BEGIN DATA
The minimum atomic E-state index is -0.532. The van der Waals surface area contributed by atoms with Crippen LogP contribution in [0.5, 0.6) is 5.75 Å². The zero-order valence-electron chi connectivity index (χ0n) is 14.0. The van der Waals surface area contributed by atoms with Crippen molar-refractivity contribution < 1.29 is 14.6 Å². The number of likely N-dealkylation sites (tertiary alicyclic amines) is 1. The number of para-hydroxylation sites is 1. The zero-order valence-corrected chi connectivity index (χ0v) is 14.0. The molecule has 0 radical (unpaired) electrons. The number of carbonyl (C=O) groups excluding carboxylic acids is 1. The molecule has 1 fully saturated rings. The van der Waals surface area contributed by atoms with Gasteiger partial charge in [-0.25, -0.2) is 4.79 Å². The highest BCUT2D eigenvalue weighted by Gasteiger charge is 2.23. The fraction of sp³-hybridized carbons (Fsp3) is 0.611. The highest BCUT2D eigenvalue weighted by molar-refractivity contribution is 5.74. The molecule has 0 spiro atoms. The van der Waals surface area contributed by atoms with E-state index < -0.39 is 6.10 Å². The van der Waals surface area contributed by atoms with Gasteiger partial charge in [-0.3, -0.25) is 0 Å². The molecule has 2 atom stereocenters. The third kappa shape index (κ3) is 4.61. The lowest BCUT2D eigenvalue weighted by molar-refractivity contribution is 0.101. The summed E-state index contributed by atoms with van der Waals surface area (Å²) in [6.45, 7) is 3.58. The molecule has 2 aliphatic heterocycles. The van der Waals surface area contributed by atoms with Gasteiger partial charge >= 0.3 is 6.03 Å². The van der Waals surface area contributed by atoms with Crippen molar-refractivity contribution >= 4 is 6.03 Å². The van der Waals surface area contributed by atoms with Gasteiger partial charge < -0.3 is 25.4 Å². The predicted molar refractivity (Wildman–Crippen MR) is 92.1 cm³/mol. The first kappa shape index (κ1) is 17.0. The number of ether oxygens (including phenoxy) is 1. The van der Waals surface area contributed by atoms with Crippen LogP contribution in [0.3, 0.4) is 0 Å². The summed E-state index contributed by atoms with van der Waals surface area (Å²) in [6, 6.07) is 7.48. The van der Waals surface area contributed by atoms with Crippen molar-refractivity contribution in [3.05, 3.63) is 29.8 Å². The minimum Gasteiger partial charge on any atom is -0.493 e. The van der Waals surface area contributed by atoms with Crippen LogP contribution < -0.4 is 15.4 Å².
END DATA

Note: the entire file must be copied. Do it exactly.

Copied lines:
The minimum atomic E-state index is -0.532. The van der Waals surface area contributed by atoms with Crippen LogP contribution in [0.5, 0.6) is 5.75 Å². The zero-order valence-electron chi connectivity index (χ0n) is 14.0. The van der Waals surface area contributed by atoms with Crippen molar-refractivity contribution < 1.29 is 14.6 Å². The number of likely N-dealkylation sites (tertiary alicyclic amines) is 1. The number of para-hydroxylation sites is 1. The zero-order valence-corrected chi connectivity index (χ0v) is 14.0. The molecule has 0 radical (unpaired) electrons. The number of carbonyl (C=O) groups excluding carboxylic acids is 1. The molecule has 1 fully saturated rings. The van der Waals surface area contributed by atoms with Gasteiger partial charge in [-0.25, -0.2) is 4.79 Å². The highest BCUT2D eigenvalue weighted by Gasteiger charge is 2.23. The fraction of sp³-hybridized carbons (Fsp3) is 0.611. The highest BCUT2D eigenvalue weighted by molar-refractivity contribution is 5.74. The molecule has 0 spiro atoms. The van der Waals surface area contributed by atoms with E-state index < -0.39 is 6.10 Å². The van der Waals surface area contributed by atoms with Gasteiger partial charge in [-0.3, -0.25) is 0 Å². The molecule has 2 atom stereocenters. The third kappa shape index (κ3) is 4.61. The lowest BCUT2D eigenvalue weighted by molar-refractivity contribution is 0.101. The summed E-state index contributed by atoms with van der Waals surface area (Å²) in [6.45, 7) is 3.58. The molecule has 2 aliphatic heterocycles. The van der Waals surface area contributed by atoms with Gasteiger partial charge >= 0.3 is 6.03 Å². The van der Waals surface area contributed by atoms with Crippen molar-refractivity contribution >= 4 is 6.03 Å². The van der Waals surface area contributed by atoms with Gasteiger partial charge < -0.3 is 25.4 Å². The predicted molar refractivity (Wildman–Crippen MR) is 92.1 cm³/mol. The first kappa shape index (κ1) is 17.0. The number of ether oxygens (including phenoxy) is 1. The van der Waals surface area contributed by atoms with Crippen LogP contribution in [0.3, 0.4) is 0 Å². The summed E-state index contributed by atoms with van der Waals surface area (Å²) in [6, 6.07) is 7.48. The van der Waals surface area contributed by atoms with Crippen molar-refractivity contribution in [3.05, 3.63) is 29.8 Å². The minimum Gasteiger partial charge on any atom is -0.493 e. The van der Waals surface area contributed by atoms with Crippen LogP contribution < -0.4 is 15.4 Å².